St Albans' Own East End

Old Camp track


LEFT: On the Dellfield side of Alban Way the embankment appears steep.

BELOW: The path takes a short diversion around the back of houses.

Where the City Station is today, the lane leading from the town (once known as Sweetbriar Lane) gave out, gradually becoming a footpath by which travellers to Camp and Tyttenhanger might reach their homes, possibly with goods purchased at the town’s market.

To check the viability of such a route for pedestrians – and possibly cart traffic – I walked from Grimston Road to the top of Breakspear Avenue.  From there the building of the residential estate in the 1930s forced a diversion of the earlier track along Breakspear Avenue until a re-built path led off the righthand side at right angles  The original route was picked up again, midway between Breakspear Avenue and Vanda Crescent; the path bending to the left here.  On the righthand side of Vanda Crescent the path continues until the former railway (now Alban Way) is reached.

ABOVE: the dog-leg leads between two houses.

ABOVE RIGHT: The gentle gradient reaches the Dellfield cul-de-sac.

LEFT: On the other side of Dellfield a new section of path is reached.

BELOW: The almost cliff-like ground has not been built on.

LEFT: The steeper gradient looking back from the top of the path.

BELOW: The path levels out across Springfield playing fields.

ABOVE: The path meets Cell Barnes Lane at the end.

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The alternative route to Camp

The alternative to the Camp Road toll house would have been to use what might have been field boundary paths to wear a route to Sweetbriar Lane (now Grimston Road/Victoria Street), to reach the town at the market end; which would presumably have been a more useful entry point on weekdays than the church end.

The question is, what was the advantage of Camp Road over the track, and was Camp Road older than the track?  We know that the Camp Road route existed for at least a century before the arrival of the railway, although the cutting at the blue bridge may have been created specifically to enable a road to exist under the railway.

The most obvious reason for the road was to create a less arduous route for wagons.  While not having measured the gradients, the distance of the incline on the old path is roughly the same as on Camp Hill.  And if there were only a few metres in it, the effort and expense would not have been worth it.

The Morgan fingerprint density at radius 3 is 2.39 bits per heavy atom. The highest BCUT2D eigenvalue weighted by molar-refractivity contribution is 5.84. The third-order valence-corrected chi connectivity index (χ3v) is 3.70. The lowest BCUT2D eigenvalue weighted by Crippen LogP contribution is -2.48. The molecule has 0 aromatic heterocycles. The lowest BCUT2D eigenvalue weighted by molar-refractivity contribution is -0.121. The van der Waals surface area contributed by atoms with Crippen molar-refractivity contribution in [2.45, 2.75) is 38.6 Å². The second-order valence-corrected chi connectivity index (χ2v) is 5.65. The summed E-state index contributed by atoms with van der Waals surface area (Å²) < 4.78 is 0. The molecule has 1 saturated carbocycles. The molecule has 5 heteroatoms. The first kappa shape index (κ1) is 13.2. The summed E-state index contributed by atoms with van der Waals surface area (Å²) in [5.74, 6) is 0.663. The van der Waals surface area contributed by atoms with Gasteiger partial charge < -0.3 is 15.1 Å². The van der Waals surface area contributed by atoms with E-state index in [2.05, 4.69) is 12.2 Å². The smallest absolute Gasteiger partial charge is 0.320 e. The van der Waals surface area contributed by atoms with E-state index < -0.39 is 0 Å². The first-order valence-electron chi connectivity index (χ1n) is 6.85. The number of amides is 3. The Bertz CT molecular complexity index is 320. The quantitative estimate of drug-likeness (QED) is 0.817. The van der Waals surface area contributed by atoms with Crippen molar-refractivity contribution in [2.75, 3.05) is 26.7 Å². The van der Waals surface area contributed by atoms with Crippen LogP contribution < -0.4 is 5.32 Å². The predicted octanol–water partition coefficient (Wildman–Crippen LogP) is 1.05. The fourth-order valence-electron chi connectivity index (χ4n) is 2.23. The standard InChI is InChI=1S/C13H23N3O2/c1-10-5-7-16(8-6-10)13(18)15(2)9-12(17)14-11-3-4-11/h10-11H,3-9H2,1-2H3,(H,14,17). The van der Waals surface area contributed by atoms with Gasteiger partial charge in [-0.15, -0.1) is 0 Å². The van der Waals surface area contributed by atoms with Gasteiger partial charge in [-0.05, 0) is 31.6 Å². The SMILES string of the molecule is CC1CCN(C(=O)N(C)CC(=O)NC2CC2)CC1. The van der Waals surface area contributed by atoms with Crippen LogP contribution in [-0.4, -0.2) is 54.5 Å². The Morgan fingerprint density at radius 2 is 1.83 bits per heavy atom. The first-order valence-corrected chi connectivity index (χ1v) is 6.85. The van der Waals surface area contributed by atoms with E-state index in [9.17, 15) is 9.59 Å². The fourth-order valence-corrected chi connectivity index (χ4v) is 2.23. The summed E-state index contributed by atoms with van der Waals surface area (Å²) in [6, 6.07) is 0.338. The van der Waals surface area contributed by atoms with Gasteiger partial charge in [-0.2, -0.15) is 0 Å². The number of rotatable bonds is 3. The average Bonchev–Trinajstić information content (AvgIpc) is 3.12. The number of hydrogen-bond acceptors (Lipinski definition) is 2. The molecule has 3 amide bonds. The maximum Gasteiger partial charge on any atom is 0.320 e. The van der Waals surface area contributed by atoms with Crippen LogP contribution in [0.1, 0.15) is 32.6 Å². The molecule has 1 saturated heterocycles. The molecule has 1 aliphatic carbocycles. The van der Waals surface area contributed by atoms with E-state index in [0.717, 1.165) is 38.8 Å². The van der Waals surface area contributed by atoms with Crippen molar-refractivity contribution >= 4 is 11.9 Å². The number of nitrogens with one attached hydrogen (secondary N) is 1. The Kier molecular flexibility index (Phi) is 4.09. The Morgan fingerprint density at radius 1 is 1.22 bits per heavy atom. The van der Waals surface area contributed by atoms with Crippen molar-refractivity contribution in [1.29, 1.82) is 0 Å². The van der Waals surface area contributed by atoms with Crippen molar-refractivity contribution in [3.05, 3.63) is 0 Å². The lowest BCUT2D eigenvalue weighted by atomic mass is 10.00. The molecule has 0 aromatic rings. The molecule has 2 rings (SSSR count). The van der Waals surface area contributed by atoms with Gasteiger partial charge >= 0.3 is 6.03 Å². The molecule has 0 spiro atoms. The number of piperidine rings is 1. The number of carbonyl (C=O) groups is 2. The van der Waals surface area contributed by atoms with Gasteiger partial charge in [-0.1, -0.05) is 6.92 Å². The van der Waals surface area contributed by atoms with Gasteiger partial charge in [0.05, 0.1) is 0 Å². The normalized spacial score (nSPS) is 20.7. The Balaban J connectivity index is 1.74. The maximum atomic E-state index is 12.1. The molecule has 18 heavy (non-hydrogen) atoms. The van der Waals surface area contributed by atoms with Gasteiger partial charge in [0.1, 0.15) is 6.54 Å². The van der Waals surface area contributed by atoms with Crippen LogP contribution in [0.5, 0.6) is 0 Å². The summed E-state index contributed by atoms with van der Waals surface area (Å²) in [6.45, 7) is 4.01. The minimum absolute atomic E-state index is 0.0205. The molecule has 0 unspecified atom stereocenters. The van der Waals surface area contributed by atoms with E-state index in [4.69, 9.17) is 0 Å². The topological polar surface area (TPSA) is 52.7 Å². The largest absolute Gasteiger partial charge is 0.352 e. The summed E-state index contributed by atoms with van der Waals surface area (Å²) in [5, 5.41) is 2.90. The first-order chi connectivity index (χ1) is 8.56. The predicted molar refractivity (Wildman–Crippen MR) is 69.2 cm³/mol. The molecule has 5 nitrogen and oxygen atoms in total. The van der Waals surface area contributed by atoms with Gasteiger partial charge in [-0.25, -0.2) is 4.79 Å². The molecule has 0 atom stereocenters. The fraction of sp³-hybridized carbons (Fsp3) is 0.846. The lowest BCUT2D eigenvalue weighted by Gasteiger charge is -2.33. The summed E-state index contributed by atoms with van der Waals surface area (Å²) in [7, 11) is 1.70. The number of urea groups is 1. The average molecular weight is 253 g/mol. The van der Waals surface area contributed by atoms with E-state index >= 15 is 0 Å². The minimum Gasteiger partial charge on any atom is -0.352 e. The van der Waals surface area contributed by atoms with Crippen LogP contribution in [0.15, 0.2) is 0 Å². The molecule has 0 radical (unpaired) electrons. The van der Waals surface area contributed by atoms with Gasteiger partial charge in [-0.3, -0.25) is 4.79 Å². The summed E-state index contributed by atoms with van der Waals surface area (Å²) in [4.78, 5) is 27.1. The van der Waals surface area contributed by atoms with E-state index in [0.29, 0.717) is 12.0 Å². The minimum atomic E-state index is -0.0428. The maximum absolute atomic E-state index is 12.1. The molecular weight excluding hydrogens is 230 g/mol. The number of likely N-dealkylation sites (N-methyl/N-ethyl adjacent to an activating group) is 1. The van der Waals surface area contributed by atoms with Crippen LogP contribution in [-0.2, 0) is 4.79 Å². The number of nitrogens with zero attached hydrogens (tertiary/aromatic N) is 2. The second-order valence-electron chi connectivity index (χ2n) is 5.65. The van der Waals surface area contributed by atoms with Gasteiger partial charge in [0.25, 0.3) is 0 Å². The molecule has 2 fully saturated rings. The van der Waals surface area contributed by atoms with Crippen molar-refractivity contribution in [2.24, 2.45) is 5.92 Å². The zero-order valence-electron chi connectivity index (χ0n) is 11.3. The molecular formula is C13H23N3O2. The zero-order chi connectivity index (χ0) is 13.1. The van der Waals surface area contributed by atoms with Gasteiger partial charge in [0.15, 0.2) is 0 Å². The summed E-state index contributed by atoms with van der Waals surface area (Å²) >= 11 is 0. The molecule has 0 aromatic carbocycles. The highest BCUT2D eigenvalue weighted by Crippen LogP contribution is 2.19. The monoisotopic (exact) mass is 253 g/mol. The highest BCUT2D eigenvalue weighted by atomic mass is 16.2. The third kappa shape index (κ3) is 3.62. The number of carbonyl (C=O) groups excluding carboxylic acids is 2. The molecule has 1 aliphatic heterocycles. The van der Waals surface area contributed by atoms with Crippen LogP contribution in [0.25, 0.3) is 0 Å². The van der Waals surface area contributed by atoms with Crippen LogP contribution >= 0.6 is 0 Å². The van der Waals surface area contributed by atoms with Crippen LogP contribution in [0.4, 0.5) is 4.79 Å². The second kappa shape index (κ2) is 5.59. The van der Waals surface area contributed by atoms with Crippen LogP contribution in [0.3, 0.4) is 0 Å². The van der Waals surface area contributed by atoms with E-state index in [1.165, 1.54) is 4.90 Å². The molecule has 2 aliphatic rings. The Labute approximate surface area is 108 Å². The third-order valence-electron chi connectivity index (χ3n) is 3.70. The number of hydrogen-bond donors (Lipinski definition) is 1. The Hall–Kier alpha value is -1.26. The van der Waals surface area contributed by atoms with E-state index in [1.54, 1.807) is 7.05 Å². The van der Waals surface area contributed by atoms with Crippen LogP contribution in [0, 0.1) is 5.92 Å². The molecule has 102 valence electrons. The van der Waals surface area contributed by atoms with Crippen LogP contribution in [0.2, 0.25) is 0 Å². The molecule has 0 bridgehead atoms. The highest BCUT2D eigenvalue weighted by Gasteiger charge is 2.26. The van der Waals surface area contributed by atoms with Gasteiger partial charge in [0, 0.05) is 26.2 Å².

So, possibly, we have to search for another reason.

Along all of this way so far I have walked a gentle gradient downhill.  Although at the railway the path levels out, it continues downhill on the Dellfield side more steeply.  I think that before the railway was built the gradient would have been consistent with that which had been walked so far.

I then encountered a left/right dog-leg. This, I think, was created as a result of the building of the cul-de-sac which is part of Dellfield.  The path continues downhill between the houses and levels out at the main line of Dellfield beyond the cul-de-sac.

Almost opposite, the path continues uphill.  This is roughly parallel with Camp Hill, and like Camp Hill, is steeper.  In fact, to the left of the path the ground is almost cliff-like and has never been built on.  This section may not have been suitable for a horse and cart.

At the top the ground quickly levels out, taking a straight course behind what was the Rubber Works and is now Dexter Close.  This leads to the parking bays to the right of Park View Close.  As Cell Barnes Lane is reached the track would have taken a very gentle curve to the right to then follow the line of Cell Barnes Lane.

Upper Camp Road, that is, from the Vanda Crescent bend to Hatfield Road, would always have existed; it was the direct route to St Peter’s Church – and it could not be more direct, as upper Camp Road was in a direct straight line with Hatfiled Road leading towards the town.

There is another reason why the track from former Sweetbriar Lane to Camp Hill might have existed, whether or not it was with the permission of the landowner Earl Verulam.  From 1768 Hatfield Road became a toll road.  A small toll house existed at the very top of Camp Road (where Chilli Raj – the former Crown Post Office – is).  Travellers with animals, carts or wagons would have paid a toll to enter Hatfield Road, and so any opportunity would have been taken to avoid making that payment.  This is one reason why the Rats’ Castle Toll house was installed (rather late), as some users from Camp took a de-tour across Kinder’s land, via today’s Camp View Road and Sutton Road, to reach Hatfield Road. 

LEFT: The path from Breakspear reaches Vanda Crescent.

BELOW: From Vanda the path continues gently downhill to the  former railway.

On this 1879 OS map the Camp Hill settlement is at the top.  Field 434 was later used for the Rubber Works. Field 439 was absorbed into the Springfield playing fields.  The road from Camp Hill towards the bottom of the map is Cell Barnes Lane, routeing past Cunningham Hiill Farm.  The track, a double broken line crosses fields 439 and 438 just north of the farm.

Courtesy HALS.

St Albans' Own East End